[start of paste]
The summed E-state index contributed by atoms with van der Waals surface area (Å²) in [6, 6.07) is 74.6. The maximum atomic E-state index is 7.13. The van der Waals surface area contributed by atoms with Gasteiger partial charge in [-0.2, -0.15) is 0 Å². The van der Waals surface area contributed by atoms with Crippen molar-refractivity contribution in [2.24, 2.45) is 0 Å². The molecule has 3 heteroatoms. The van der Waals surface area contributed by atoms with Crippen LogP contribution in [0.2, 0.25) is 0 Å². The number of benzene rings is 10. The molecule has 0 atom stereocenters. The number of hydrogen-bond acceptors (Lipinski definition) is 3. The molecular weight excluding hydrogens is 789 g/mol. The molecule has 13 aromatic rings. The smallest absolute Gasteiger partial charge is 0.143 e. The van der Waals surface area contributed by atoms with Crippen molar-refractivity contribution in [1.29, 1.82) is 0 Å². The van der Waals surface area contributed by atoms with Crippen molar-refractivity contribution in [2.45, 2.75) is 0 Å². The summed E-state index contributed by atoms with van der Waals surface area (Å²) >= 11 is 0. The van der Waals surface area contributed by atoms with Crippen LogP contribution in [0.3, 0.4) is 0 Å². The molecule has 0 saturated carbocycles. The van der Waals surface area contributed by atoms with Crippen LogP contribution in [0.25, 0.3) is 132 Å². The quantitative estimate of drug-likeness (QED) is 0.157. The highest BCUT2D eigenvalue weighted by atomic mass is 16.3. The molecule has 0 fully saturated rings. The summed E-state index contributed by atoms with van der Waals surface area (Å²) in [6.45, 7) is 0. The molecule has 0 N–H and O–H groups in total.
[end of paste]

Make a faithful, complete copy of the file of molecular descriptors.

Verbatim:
The summed E-state index contributed by atoms with van der Waals surface area (Å²) in [6, 6.07) is 74.6. The maximum atomic E-state index is 7.13. The van der Waals surface area contributed by atoms with Gasteiger partial charge in [-0.2, -0.15) is 0 Å². The van der Waals surface area contributed by atoms with Crippen molar-refractivity contribution in [2.24, 2.45) is 0 Å². The molecule has 3 heteroatoms. The van der Waals surface area contributed by atoms with Crippen LogP contribution in [0.2, 0.25) is 0 Å². The number of benzene rings is 10. The molecule has 0 atom stereocenters. The number of hydrogen-bond acceptors (Lipinski definition) is 3. The molecular weight excluding hydrogens is 789 g/mol. The molecule has 13 aromatic rings. The smallest absolute Gasteiger partial charge is 0.143 e. The van der Waals surface area contributed by atoms with Crippen molar-refractivity contribution in [1.29, 1.82) is 0 Å². The van der Waals surface area contributed by atoms with Crippen molar-refractivity contribution in [2.45, 2.75) is 0 Å². The summed E-state index contributed by atoms with van der Waals surface area (Å²) >= 11 is 0. The van der Waals surface area contributed by atoms with Crippen LogP contribution in [0.3, 0.4) is 0 Å². The molecule has 0 saturated carbocycles. The van der Waals surface area contributed by atoms with Crippen LogP contribution in [0.25, 0.3) is 132 Å². The quantitative estimate of drug-likeness (QED) is 0.157. The highest BCUT2D eigenvalue weighted by atomic mass is 16.3. The molecule has 0 fully saturated rings. The summed E-state index contributed by atoms with van der Waals surface area (Å²) in [6.45, 7) is 0. The molecule has 0 N–H and O–H groups in total.